Testing the Big Society

Earlier this year, on April 1st, a small part of the Big Society was born. In Berkshire West, the healthcare charity Sue Ryder took over the Duchess of Kent hospice in Reading, and with it the delivery of all in-patient specialist palliative care services in the district. The transfer is part of the NHS’s Transforming Community Services agenda, and is (believed to be) the first time a voluntary sector organisations has taken over an NHS-run hospice.

This is big news, both for the Big Society agenda and for Sue Ryder.

For the charity, taking on the Duchess of Kent hospice will increase their reach without (proportionally) increasing their fundraising burden. Firstly, it can be incorporated within their existing management structure, realising efficiencies of scale. Secondly, It is a state-funded service, so the charity will receive a far greater level of funding for the hospice than they would normally expect. But the benefits are not just financial. As the sole provider of in-patient specialist palliative care, Sue Ryder will be able to consolidate the work they already do in the area, and provide consistency for service users. In its press release, Sue Ryder committed to using the opportunity to “improve access and increased support for patients in the Berkshire West communities”.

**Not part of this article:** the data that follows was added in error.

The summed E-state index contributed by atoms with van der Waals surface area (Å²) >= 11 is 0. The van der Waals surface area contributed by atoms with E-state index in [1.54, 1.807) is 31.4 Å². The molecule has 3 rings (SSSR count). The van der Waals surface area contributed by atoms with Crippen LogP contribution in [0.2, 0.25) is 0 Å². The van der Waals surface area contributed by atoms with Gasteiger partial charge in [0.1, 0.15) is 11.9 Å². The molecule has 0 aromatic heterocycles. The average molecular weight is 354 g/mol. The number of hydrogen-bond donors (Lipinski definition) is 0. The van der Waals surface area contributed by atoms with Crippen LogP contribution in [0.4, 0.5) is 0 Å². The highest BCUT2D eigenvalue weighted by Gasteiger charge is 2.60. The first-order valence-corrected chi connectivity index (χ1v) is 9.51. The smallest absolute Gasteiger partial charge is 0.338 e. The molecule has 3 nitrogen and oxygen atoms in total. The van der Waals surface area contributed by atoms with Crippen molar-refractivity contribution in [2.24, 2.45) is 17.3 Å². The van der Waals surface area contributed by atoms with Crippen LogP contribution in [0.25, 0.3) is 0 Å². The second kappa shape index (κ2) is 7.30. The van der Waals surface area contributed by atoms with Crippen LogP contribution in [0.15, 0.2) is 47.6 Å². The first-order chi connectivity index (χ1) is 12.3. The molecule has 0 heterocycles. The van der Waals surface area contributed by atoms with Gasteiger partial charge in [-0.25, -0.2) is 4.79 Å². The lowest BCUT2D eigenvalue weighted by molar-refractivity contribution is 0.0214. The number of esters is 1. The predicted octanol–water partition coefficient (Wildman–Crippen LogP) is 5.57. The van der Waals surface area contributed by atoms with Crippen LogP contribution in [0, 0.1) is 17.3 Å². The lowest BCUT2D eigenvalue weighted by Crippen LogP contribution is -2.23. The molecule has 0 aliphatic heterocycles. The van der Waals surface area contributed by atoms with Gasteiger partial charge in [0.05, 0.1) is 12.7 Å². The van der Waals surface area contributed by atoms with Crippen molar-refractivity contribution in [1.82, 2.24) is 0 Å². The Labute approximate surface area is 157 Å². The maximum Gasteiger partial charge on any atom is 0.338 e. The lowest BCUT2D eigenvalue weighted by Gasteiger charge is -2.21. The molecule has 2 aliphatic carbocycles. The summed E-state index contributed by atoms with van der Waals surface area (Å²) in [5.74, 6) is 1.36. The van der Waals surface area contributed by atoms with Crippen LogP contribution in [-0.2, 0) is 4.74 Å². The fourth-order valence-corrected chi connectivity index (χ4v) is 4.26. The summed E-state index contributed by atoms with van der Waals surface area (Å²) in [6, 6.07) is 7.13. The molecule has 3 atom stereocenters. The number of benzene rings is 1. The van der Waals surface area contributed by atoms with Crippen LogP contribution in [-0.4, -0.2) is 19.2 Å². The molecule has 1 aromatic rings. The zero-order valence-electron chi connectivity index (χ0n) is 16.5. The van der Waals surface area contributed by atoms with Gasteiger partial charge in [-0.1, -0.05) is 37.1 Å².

For proponents of the Big Society, the contract will provide a test case for further commissioning of public services from charity sector providers. It’s yet to be seen what the measures of success will be, but cost-savings and (we hope) quality improvement must be high on the agenda.

In the short term, the project’s most visible impact might be on Sue Ryder’s campaign for a review of VAT recovery rules. Whilst local authorities, limited companies and NHS providers who are delivering healthcare services can reclaim a portion of their VAT, charities cannot. Thus, as services in Berkshire West transfer to Sue Ryder, the Treasury will benefit from increased VAT receipts; the government will earn more for delivering less. And it’s not insignificant amounts: Sue Ryder has estimated that the January VAT increase alone will cost the charity an additional £1m per annum, which is equivalent to 50,000hrs of in-patient care. Now that Sue Ryder is, in effect, delivering services in place of the PCT, it will surely be hard to continue to justify denying them the favourable VAT recovery enjoyed by others.

This is a project NPC will be following closely. If successful, it could pave the way for more charity sector providers to take on public services. Irrespective, it will certainly generate some lessons to be learned by other charities thinking of doing so. We’ll be watching closely to see how Sue Ryder gets on.